We always knew she was going a thousand miles an hour,” recalls Kenneth Grant, MD, professor of medicine at Touro University in Nevada, of his former mentor Evelyn V. Hess, MD, distinguished professor emerita and founder and former chief of the division of immunology, allergy, and rheumatology at the University of Cincinnati Medical School. Adds Michael Luggen, MD, another former fellow of Dr. Hess and professor of clinical medicine in the Division at the University of Cincinnati: “She had boundless energy. She accomplished so much that I kind of wondered if she ever slept!”
Explore this issueOctober 2011
Also by this Author
Starting and building the first division of immunology, allergy, and rheumatology at the University of Cincinnati Medical School comprises only one aspect of Dr. Hess’ remarkable career. Indeed, a reading of her curriculum vitae reveals her intense involvement in research (more than 152 scientific papers, 73 book chapters and reviews, and 205 published abstracts), in professional societies (both national and international), in patient advocate organizations, in governmental affairs, and civic activism. Born in Ireland and completing her medical training in London, Dr. Hess came to the United States in 1960. In her words, she never returned to live in “good old England,” but their loss became our gain. She has made an indelible imprint on the fields of lupus research and patient advocacy, and in the careers of more than 80 rheumatology fellows whom she trained at Cincinnati.
The Attraction to Medicine
By the age of 15, Evelyn V. Hess had already determined that she wanted to be a doctor. This was a remarkable choice in the 1940s, when few young women were taking that road. She didn’t have a physician role model in her family, but several childhood experiences contributed to her fascination with medicine. As a young girl, she had witnessed a friend’s death and ministered to a classmate who had epilepsy. And, she recalls, “My best friend’s father was a physician. We were often in their house, and whenever I possibly could, I would take down all the medical books and read away until darkness fell.”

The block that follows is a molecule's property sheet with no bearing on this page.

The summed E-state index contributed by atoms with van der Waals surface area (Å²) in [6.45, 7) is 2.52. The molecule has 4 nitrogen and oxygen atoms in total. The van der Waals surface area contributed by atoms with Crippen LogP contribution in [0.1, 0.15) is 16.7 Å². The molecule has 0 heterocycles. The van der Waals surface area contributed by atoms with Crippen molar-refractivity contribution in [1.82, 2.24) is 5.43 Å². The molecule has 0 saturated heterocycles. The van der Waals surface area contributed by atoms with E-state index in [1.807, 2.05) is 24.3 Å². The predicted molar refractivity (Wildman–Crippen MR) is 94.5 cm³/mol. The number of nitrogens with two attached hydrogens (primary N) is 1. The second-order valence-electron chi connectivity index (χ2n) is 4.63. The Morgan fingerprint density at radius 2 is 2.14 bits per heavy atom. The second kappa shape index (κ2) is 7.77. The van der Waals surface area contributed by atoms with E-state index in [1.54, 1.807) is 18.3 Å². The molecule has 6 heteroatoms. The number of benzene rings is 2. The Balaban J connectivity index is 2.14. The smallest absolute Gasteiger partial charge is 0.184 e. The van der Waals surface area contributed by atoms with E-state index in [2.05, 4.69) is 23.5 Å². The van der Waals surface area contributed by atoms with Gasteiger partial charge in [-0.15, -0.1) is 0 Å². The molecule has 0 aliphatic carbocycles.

After obtaining her undergraduate medical degree at the University College in Dublin, Dr. Hess began her medical training in London. While a registrar in internal medicine and pulmonary disease at the Royal Free Hospital Medical School in London, she was also exposed to rheumatology. The fact that these diseases affected almost every part of the body intrigued her. “There didn’t seem to be too many people who were working with or for the patients,” she adds. That theme—working with and for the patient—has been her life’s calling and a binding thread throughout her career.